The ICE futures exchange’s Dollar Index, which tracks the greenback against the currencies of six US trading partners, climbed 14% since June to 82.41, after falling 5.5% in the first half of the year.
Rapid moves in exchange rates are perilous for exporters because they can’t adjust their hedging strategies fast enough. The JPMorgan Emerging Market Volatility Index soared to a record 32.01% on 10 October before ending the week at 25.63. The index never exceeded 15.66 until Lehman’s bankruptcy, according to Bloomberg data. “It doesn’t matter what your fundamentals are,” said Sergey Dergachev, a money manager at Union Investment in Frankfurt, which has $233 billion in assets. “Investors are trying to get rid of anything that is associated with market risk.”
Central banks and governments around the world are pumping unprecedented amounts of cash into the financial system to combat the credit crisis. The moves are starting to bring down money market interest rates, which may revive demand for higher-yielding assets such as emerging-market currencies.
The three-month London inter-bank offered rate for dollars fell every day last week, to 4.42% from 4.82%. The Dow Jones Industrial Average climbed 4.8% for its best weekly performance since 2003.
South Korea’s government on Saturday announced it will grant a three-year guarantee for as much as $100 billion in debts used by the nation’s lenders until 30 June.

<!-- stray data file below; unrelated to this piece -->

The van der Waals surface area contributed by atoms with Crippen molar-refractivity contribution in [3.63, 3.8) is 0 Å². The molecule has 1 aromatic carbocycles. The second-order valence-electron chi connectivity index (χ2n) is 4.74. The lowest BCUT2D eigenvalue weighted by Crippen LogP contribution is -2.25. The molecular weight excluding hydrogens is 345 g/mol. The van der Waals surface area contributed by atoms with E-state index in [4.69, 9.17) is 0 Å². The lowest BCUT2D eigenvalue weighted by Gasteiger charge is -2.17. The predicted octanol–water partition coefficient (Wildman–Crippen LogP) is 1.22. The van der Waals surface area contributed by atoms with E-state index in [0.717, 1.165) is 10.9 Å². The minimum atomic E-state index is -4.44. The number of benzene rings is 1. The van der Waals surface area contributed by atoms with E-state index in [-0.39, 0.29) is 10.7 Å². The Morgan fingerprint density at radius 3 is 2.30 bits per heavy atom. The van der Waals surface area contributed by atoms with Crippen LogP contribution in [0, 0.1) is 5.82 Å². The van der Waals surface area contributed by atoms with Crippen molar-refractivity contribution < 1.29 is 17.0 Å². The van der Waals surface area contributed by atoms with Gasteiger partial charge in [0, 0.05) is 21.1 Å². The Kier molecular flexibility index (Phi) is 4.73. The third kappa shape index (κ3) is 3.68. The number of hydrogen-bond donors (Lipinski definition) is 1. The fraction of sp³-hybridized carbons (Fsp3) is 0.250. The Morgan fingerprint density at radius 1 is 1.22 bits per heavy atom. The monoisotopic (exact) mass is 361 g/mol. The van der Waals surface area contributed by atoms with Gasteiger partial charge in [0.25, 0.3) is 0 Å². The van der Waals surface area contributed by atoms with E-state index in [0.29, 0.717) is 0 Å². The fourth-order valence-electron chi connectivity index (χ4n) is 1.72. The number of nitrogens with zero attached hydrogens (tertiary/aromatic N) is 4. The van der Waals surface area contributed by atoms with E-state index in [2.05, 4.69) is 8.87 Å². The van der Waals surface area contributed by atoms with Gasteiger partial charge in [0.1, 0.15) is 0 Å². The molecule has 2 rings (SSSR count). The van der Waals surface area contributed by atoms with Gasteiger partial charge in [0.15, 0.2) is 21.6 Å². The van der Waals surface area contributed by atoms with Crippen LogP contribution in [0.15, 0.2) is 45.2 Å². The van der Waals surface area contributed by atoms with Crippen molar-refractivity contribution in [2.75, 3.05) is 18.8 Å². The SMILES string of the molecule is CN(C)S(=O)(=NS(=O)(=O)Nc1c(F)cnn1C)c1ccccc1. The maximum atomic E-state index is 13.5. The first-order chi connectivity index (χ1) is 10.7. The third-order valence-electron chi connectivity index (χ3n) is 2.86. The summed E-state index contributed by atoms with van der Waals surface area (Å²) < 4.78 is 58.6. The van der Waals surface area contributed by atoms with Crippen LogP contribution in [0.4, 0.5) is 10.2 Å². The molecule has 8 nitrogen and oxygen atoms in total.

Brazilian losses on currency derivatives may reach 60 billion reals ($27 billion), said Paulo Vieira da Cunha, a partner at New York-based hedge fund Tandem Global Partners.
South Korean companies may lose as much as 3 trillion won ($2.2 billion) on contracts that are only profitable when the currency remains in a narrow range, said Kwon Jae Min, a credit analyst at Standard and Poor’s (S&P) in Hong Kong.
“We are making up for currency losses with dollars from overseas sales,” Lee Jeong Dae, head of the Hwaseong-based KJ Pretech’s finance team, said on 14 October by phone. “For now, it’s manageable but we’re at a loss how to get it through should export orders fall.”
Mumbai-based Sundaram Multi Pap Ltd, which makes school notebooks, is one of 12 companies that filed lawsuits against banks accusing them of hiding risks on the currency products they marketed. Mexico City-based Controladora Comercial Mexicana SAB de C, the country’s third largest supermarket chain, filed for bankruptcy last week because of losses linked to the peso’s drop.